and the same.  (In what sense, for example, is the study of OWL DL  
*identical to* the study of being?)  That said, I'm not entirely sure  
what this observation has to do with my post.    (04)

> Seems to me that there have been times when
> students of formalisms have been surprised to discover their practical
> applications, and in the other direction, the study of nature has
> yielded quite a harvest of formal expressions famous for their
> practical usefulness.    (05)

Insofar as I understand you, I don't think I would disagree.    (06)

> Or maybe your point is that we, here, constitute a community that
> should not use the term "ontology" in the normal English sense, but
> only in the specialized computer sense.    (07)

While there is of course a great tradition of philosophical ontology  
dating back to Plato and Aristotle that is quite relevant to formal  
ontology (though the philosophical dabbling one typically finds among  
people working in industry and government does ontological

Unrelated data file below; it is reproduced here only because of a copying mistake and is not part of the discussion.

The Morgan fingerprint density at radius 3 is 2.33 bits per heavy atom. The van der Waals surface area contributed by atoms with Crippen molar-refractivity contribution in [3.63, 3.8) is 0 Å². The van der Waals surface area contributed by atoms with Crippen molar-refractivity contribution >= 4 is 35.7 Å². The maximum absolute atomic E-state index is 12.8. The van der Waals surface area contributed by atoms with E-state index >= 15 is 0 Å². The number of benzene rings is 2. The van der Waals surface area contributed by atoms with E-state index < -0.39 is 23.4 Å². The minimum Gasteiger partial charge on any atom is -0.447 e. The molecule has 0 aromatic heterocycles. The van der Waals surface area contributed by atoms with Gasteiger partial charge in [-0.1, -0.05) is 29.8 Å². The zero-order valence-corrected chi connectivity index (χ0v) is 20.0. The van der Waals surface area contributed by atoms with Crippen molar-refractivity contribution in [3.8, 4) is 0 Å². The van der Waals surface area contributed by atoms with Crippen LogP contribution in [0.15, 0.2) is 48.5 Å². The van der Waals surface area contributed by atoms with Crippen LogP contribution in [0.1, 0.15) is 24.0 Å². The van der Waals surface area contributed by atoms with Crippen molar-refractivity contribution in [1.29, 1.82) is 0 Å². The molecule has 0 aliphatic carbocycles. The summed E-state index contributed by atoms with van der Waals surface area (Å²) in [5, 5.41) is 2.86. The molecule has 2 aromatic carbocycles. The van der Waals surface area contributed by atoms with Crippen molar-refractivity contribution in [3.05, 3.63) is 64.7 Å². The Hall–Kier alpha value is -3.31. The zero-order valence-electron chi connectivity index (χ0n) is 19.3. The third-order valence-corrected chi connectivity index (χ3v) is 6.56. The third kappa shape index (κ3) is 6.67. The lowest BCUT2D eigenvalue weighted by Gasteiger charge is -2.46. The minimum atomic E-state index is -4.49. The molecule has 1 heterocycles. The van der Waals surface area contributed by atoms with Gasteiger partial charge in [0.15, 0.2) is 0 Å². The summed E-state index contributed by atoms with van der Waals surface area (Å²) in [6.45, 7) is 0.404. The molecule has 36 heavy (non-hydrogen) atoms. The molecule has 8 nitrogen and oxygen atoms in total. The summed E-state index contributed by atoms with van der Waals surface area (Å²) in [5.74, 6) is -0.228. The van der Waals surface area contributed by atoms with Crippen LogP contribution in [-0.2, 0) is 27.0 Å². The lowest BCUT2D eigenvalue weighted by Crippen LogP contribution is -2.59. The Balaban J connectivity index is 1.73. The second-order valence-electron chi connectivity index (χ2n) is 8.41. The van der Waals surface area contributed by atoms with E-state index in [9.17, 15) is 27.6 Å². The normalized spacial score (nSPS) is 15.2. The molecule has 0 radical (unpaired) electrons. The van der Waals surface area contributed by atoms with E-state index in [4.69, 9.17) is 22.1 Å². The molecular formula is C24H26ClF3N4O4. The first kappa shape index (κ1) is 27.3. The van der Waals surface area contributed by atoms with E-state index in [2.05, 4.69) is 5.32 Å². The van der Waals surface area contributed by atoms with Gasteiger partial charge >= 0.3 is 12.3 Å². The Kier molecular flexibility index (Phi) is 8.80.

engineering a lot more harm than good), I am indeed suggesting that  
there is a particular sense of "ontology" around which discussion in  
this forum should revolve, and which should be clearly distinguished  
from philosophical ontology.    (08)

> If that's your agenda,    (09)

I have no *agenda*, only some strong views that I think are well  
warranted, but which I'd be most willing to abandon in the face of  
good arguments.  (Thus my denial of an agenda.)  Here's one of my  
views:  Heidegger's work on "logic" and "ontology" is mostly  
incomprehensible nonsense, and what isn't incomprehensible is of no